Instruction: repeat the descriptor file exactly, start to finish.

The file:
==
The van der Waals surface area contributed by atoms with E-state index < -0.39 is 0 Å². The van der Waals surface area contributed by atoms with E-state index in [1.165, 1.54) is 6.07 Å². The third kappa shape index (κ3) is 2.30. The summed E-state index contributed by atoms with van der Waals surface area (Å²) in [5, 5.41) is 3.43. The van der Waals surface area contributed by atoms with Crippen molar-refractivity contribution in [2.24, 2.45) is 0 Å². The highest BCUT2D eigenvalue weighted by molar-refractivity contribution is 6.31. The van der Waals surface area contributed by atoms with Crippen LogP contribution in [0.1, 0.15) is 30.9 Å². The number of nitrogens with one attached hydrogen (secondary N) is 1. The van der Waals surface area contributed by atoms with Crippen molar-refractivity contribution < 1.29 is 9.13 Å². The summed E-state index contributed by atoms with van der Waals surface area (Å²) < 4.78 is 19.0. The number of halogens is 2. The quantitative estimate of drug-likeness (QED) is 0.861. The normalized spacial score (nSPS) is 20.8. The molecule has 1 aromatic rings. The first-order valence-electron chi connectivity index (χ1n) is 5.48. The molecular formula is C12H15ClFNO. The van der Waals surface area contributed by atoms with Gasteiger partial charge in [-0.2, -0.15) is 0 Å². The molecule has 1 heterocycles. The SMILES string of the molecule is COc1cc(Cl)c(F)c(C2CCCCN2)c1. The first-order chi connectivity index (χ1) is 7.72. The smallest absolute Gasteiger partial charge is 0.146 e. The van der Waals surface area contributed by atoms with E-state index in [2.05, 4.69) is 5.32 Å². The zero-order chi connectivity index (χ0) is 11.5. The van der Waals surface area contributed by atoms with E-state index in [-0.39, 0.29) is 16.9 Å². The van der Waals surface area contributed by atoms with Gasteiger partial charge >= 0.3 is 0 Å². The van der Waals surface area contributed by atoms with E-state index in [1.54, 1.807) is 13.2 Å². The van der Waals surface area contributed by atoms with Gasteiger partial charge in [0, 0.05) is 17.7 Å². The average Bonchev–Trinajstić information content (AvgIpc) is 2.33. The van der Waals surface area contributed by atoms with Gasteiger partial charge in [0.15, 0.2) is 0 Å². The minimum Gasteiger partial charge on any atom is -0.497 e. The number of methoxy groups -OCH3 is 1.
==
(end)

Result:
The van der Waals surface area contributed by atoms with E-state index < -0.39 is 0 Å². The van der Waals surface area contributed by atoms with E-state index in [1.165, 1.54) is 6.07 Å². The third kappa shape index (κ3) is 2.30. The summed E-state index contributed by atoms with van der Waals surface area (Å²) in [5, 5.41) is 3.43. The van der Waals surface area contributed by atoms with Crippen molar-refractivity contribution in [2.24, 2.45) is 0 Å². The highest BCUT2D eigenvalue weighted by molar-refractivity contribution is 6.31. The van der Waals surface area contributed by atoms with Crippen LogP contribution in [0.1, 0.15) is 30.9 Å². The number of nitrogens with one attached hydrogen (secondary N) is 1. The van der Waals surface area contributed by atoms with Crippen molar-refractivity contribution < 1.29 is 9.13 Å². The summed E-state index contributed by atoms with van der Waals surface area (Å²) < 4.78 is 19.0. The number of halogens is 2. The quantitative estimate of drug-likeness (QED) is 0.861. The normalized spacial score (nSPS) is 20.8. The molecule has 1 aromatic rings. The first-order valence-electron chi connectivity index (χ1n) is 5.48. The molecular formula is C12H15ClFNO. The van der Waals surface area contributed by atoms with Gasteiger partial charge in [-0.2, -0.15) is 0 Å². The molecule has 1 heterocycles. The SMILES string of the molecule is COc1cc(Cl)c(F)c(C2CCCCN2)c1. The first-order chi connectivity index (χ1) is 7.72. The smallest absolute Gasteiger partial charge is 0.146 e. The van der Waals surface area contributed by atoms with E-state index in [2.05, 4.69) is 5.32 Å². The zero-order chi connectivity index (χ0) is 11.5. The van der Waals surface area contributed by atoms with E-state index in [-0.39, 0.29) is 16.9 Å². The van der Waals surface area contributed by atoms with Gasteiger partial charge >= 0.3 is 0 Å². The van der Waals surface area contributed by atoms with E-state index in [1.54, 1.807) is 13.2 Å². The van der Waals surface area contributed by atoms with Gasteiger partial charge in [0, 0.05) is 17.7 Å². The average Bonchev–Trinajstić information content (AvgIpc) is 2.33. The van der Waals surface area contributed by atoms with Gasteiger partial charge in [0.15, 0.2) is 0 Å². The minimum Gasteiger partial charge on any atom is -0.497 e. The number of methoxy groups -OCH3 is 1.